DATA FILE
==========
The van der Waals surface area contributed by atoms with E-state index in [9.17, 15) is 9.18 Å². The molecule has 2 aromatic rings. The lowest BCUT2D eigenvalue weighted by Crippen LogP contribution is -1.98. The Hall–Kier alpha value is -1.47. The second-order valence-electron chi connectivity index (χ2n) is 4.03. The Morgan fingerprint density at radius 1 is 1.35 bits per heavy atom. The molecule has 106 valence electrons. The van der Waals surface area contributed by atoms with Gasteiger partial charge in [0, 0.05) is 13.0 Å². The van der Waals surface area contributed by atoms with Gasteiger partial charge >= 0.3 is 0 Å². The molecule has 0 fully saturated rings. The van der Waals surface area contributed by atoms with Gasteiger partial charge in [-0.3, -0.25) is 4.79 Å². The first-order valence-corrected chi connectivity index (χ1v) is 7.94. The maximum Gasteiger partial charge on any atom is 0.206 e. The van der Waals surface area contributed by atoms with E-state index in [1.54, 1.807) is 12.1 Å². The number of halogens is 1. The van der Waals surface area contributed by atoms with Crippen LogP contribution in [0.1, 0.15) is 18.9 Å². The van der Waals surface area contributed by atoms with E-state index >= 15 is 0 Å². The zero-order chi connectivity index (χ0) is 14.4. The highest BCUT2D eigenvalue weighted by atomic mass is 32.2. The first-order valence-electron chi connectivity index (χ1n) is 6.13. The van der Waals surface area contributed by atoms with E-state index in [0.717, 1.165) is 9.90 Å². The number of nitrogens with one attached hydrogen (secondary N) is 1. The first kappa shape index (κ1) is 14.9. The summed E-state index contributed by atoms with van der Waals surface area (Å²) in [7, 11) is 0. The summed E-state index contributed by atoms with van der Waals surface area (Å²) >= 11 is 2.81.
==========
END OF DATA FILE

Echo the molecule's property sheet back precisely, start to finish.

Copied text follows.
The van der Waals surface area contributed by atoms with E-state index in [9.17, 15) is 9.18 Å². The molecule has 2 aromatic rings. The lowest BCUT2D eigenvalue weighted by Crippen LogP contribution is -1.98. The Hall–Kier alpha value is -1.47. The second-order valence-electron chi connectivity index (χ2n) is 4.03. The Morgan fingerprint density at radius 1 is 1.35 bits per heavy atom. The molecule has 106 valence electrons. The van der Waals surface area contributed by atoms with Gasteiger partial charge in [0, 0.05) is 13.0 Å². The van der Waals surface area contributed by atoms with Gasteiger partial charge >= 0.3 is 0 Å². The molecule has 0 fully saturated rings. The van der Waals surface area contributed by atoms with Gasteiger partial charge in [-0.3, -0.25) is 4.79 Å². The first-order valence-corrected chi connectivity index (χ1v) is 7.94. The maximum Gasteiger partial charge on any atom is 0.206 e. The van der Waals surface area contributed by atoms with E-state index in [1.54, 1.807) is 12.1 Å². The number of halogens is 1. The van der Waals surface area contributed by atoms with Crippen LogP contribution in [0.1, 0.15) is 18.9 Å². The van der Waals surface area contributed by atoms with E-state index >= 15 is 0 Å². The zero-order chi connectivity index (χ0) is 14.4. The highest BCUT2D eigenvalue weighted by atomic mass is 32.2. The first-order valence-electron chi connectivity index (χ1n) is 6.13. The van der Waals surface area contributed by atoms with E-state index in [0.717, 1.165) is 9.90 Å². The number of nitrogens with one attached hydrogen (secondary N) is 1. The first kappa shape index (κ1) is 14.9. The summed E-state index contributed by atoms with van der Waals surface area (Å²) in [7, 11) is 0. The summed E-state index contributed by atoms with van der Waals surface area (Å²) >= 11 is 2.81.